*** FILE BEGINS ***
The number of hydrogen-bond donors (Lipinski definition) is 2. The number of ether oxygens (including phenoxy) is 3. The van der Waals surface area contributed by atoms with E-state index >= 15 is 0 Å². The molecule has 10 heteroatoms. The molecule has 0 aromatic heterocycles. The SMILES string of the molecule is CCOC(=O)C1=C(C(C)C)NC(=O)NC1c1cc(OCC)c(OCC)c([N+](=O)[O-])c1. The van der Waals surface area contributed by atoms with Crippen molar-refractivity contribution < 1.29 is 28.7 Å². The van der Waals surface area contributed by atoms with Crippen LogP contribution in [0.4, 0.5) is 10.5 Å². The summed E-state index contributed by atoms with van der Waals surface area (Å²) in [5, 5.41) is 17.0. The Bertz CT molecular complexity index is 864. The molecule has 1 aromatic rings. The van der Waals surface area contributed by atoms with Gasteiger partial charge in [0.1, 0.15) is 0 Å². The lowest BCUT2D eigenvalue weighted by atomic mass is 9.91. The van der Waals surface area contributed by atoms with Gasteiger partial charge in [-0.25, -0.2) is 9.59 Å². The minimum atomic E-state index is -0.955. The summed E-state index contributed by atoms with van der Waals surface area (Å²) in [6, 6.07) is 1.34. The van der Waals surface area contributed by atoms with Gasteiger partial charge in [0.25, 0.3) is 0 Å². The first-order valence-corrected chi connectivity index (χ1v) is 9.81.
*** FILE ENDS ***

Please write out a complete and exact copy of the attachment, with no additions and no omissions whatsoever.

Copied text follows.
The number of hydrogen-bond donors (Lipinski definition) is 2. The number of ether oxygens (including phenoxy) is 3. The van der Waals surface area contributed by atoms with E-state index >= 15 is 0 Å². The molecule has 10 heteroatoms. The molecule has 0 aromatic heterocycles. The SMILES string of the molecule is CCOC(=O)C1=C(C(C)C)NC(=O)NC1c1cc(OCC)c(OCC)c([N+](=O)[O-])c1. The van der Waals surface area contributed by atoms with Crippen molar-refractivity contribution < 1.29 is 28.7 Å². The van der Waals surface area contributed by atoms with Crippen LogP contribution in [0.4, 0.5) is 10.5 Å². The summed E-state index contributed by atoms with van der Waals surface area (Å²) in [5, 5.41) is 17.0. The Bertz CT molecular complexity index is 864. The molecule has 1 aromatic rings. The van der Waals surface area contributed by atoms with Gasteiger partial charge in [0.1, 0.15) is 0 Å². The lowest BCUT2D eigenvalue weighted by atomic mass is 9.91. The van der Waals surface area contributed by atoms with Gasteiger partial charge in [-0.25, -0.2) is 9.59 Å². The minimum atomic E-state index is -0.955. The summed E-state index contributed by atoms with van der Waals surface area (Å²) in [6, 6.07) is 1.34. The van der Waals surface area contributed by atoms with Gasteiger partial charge in [0.25, 0.3) is 0 Å². The first-order valence-corrected chi connectivity index (χ1v) is 9.81.